3 posts tagged "Kiko Mizuhara"
Each week, renowned artist and fashion illustrator Cédric Rivrain unveils an exclusive drawing on Style.com. See fashion through his eyes, below.
Kiko Mizuhara in Moschino by Jeremy Scott
“Playful and joyful. With Moschino, Jeremy delivers the happiest fashion ever. Merci, Jeremy.
“It’s about the future, but in order to move forward, you have to look back,” said Nicola Formichetti of his Pre-Fall Nick Knight-lensed Diesel campaign, the first he’s released for a full Formichetti-designed Diesel ready-to-wear collection. Starring Formichetti’s friend, model Kiko Mizuhara, and a diverse cast of other beautiful faces, the images are set against a backdrop comprising glitched scans of ripped male bodies rendered in the style of the great masters. The models pose stoically (and sexily) in Diesel’s black leather wares. “I wanted to portray a new community, a new kind of tribe,” Formichetti said of the photographs, which debut exclusively here. “We were looking at the Sistine Chapel, Michelangelo, Picasso, and Avedon. These images are neo-neo-classical. They’re an homage to the digital world juxtaposed with the classics.”
The campaign is representative of Formichetti’s broader vision for and influence on Diesel. “When he was creating the gods, Michelangelo used street kids as models, and he would elevate them in a way,” explained Formichetti. One might say the same about the designer, who’s embraced the Internet’s misfit stars and plastered them across billboards and magazine pages via his past Diesel ads. Just look at what he’s done for stripper-turned-rapper Brooke Candy. Thanks to Formichetti’s styling skills, she’s now decked in a bevy of designer—albeit often racy—duds. (Side note: He’s currently working on the star’s next music video, a follow-up to their last collaboration, “Opulence.”)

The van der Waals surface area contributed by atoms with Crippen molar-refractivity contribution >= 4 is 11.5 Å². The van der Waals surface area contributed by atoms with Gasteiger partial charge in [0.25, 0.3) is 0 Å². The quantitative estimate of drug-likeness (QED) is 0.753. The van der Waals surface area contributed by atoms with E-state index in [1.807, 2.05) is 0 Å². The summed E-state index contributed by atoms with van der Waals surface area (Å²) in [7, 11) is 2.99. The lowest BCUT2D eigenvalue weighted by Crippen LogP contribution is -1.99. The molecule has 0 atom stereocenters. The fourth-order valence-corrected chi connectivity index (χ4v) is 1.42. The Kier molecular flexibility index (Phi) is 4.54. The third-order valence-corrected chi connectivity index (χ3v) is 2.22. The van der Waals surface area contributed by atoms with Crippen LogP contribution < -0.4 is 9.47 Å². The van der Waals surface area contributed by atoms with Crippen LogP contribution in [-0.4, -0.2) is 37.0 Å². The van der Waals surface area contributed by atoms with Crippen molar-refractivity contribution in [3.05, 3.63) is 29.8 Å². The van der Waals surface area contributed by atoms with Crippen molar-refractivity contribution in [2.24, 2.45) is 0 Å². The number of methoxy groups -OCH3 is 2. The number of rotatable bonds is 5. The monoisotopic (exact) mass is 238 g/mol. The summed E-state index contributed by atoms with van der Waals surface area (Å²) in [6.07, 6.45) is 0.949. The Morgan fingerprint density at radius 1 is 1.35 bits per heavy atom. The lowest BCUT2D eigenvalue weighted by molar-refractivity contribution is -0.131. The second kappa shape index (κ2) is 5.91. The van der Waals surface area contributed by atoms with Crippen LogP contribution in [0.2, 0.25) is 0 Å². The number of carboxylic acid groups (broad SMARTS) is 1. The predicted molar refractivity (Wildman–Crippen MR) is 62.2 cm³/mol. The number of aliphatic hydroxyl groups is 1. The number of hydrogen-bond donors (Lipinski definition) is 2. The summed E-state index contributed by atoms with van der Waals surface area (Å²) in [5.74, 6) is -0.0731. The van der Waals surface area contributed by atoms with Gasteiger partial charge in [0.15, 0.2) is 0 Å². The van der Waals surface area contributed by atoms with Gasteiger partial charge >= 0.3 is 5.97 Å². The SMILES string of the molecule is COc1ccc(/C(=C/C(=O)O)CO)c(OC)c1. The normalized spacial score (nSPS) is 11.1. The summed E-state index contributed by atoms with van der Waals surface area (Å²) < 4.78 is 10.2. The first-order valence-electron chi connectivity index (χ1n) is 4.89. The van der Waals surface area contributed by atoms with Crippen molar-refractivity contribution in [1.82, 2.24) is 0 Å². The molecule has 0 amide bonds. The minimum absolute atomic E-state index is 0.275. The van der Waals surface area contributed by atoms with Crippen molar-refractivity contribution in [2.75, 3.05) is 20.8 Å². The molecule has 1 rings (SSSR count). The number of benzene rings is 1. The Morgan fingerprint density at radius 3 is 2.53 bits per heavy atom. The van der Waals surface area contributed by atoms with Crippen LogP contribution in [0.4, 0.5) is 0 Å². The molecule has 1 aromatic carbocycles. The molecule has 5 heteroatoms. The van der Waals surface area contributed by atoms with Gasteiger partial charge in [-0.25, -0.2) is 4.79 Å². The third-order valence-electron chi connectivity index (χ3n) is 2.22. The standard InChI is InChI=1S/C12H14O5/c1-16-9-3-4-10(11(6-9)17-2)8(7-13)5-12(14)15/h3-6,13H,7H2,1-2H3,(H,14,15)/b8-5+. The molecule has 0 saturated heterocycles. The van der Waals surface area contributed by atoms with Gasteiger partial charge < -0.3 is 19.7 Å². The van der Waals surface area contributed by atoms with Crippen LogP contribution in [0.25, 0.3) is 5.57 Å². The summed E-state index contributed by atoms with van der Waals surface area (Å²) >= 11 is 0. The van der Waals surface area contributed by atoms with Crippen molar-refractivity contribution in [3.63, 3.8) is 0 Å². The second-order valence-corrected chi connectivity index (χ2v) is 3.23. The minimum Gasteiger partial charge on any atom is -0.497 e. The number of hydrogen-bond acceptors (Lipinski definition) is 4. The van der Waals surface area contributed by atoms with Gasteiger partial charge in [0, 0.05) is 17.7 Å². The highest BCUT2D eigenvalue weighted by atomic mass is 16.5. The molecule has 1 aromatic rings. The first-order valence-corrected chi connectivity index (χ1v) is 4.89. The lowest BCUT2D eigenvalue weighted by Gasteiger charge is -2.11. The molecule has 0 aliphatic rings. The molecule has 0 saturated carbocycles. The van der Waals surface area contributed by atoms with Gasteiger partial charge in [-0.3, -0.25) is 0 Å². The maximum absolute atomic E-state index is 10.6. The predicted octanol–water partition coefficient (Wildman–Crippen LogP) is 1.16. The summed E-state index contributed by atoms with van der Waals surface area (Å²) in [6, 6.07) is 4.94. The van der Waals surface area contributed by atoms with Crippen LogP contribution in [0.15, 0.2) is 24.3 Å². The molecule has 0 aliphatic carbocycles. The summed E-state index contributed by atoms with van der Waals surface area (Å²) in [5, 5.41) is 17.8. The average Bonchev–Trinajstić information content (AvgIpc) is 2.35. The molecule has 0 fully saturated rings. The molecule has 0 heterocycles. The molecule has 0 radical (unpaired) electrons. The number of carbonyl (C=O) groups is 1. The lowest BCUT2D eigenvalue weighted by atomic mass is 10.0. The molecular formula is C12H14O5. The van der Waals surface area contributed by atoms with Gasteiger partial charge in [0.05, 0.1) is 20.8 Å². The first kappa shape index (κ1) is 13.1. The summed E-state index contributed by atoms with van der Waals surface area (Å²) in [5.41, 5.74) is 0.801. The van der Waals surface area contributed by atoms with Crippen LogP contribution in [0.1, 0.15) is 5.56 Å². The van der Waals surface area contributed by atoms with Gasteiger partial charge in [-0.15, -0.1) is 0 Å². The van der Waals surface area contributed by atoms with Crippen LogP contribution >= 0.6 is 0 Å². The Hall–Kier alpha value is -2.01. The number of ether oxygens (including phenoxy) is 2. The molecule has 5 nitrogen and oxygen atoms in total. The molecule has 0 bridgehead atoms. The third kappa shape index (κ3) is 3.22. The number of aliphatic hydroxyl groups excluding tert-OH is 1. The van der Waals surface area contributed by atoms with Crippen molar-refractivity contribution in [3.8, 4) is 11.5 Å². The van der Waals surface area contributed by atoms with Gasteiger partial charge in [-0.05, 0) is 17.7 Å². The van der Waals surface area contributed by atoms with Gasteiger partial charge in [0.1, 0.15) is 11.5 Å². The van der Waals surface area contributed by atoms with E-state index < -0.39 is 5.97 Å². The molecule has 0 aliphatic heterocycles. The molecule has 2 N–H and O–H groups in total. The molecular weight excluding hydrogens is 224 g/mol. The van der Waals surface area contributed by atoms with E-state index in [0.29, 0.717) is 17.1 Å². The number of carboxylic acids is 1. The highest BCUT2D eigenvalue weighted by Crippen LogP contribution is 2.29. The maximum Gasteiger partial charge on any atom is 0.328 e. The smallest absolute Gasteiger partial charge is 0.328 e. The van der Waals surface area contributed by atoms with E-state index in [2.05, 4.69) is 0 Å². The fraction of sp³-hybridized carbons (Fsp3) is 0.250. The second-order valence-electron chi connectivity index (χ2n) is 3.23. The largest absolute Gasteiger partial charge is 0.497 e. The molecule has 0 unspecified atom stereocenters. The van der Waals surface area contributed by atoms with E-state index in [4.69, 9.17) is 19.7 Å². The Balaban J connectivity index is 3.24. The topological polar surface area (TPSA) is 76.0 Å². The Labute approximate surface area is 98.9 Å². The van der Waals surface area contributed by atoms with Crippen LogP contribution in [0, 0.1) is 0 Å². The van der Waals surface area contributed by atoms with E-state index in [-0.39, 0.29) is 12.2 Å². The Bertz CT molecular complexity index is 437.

“Every day, digital becomes more important,” Formichetti insisted when asked about his obsession with all things online. “Today I was telling my graphic designer to re-crop the advertisements in Instagram format so we can put a logo on that. To say that to a graphic designer of a brand, it’s really like, wow, the world is changing! And I love it.”
More of Formichetti’s neo-neo-classical tale will be revealed in the main collection campaign, set to debut later this summer. But in the meantime, he’s just excited that his first complete collection will at long last be available. “The clothes are going to be in stores this week, and finally it feels like after being at Diesel for a whole year, and having the show in Venice in April, and designing two capsule collections, the Diesel Reboot is complete. We have a foundation. And to me, these images represent the new Diesel.”
Phillip Lim isn’t a fan of faking it. So instead of mocking up a set to shoot the film for his Technicolor Fall ’13 collection, which was designed with “the partners, girlfriends, and lovers of the racer generation in mind,” the designer jetted off to Japan. “Tokyo street style is so synonymous with tribes and subcultures that it seemed the natural place to capture the spirit of the collection,” Lim told Style.com. “We wanted to be sure the authenticity was not lost. We didn’t want to re-create anything, so naturally, we went to Tokyo.” Titled Sonomama—a Japanese phrase meaning “as you are”—the film (directed by James Lin and shot by Eduard Grau) and corresponding campaign (lensed by But Sou Lai) star Japanese actress Kiko Mizuhara, Louis Simonon, and real-deal Japanese rockabilly gang Black Shadow; they run, dance, and ride black and silver motorcycles through Tokyo’s neon-lit streets. “I wanted to capture a modern-day tribe,” added Lim. “Cross-cultural, individual characters, whose expressions and passions make a whole.” Catch the film’s debut, above, and take a first look at the campaign, below, exclusively on Style.com.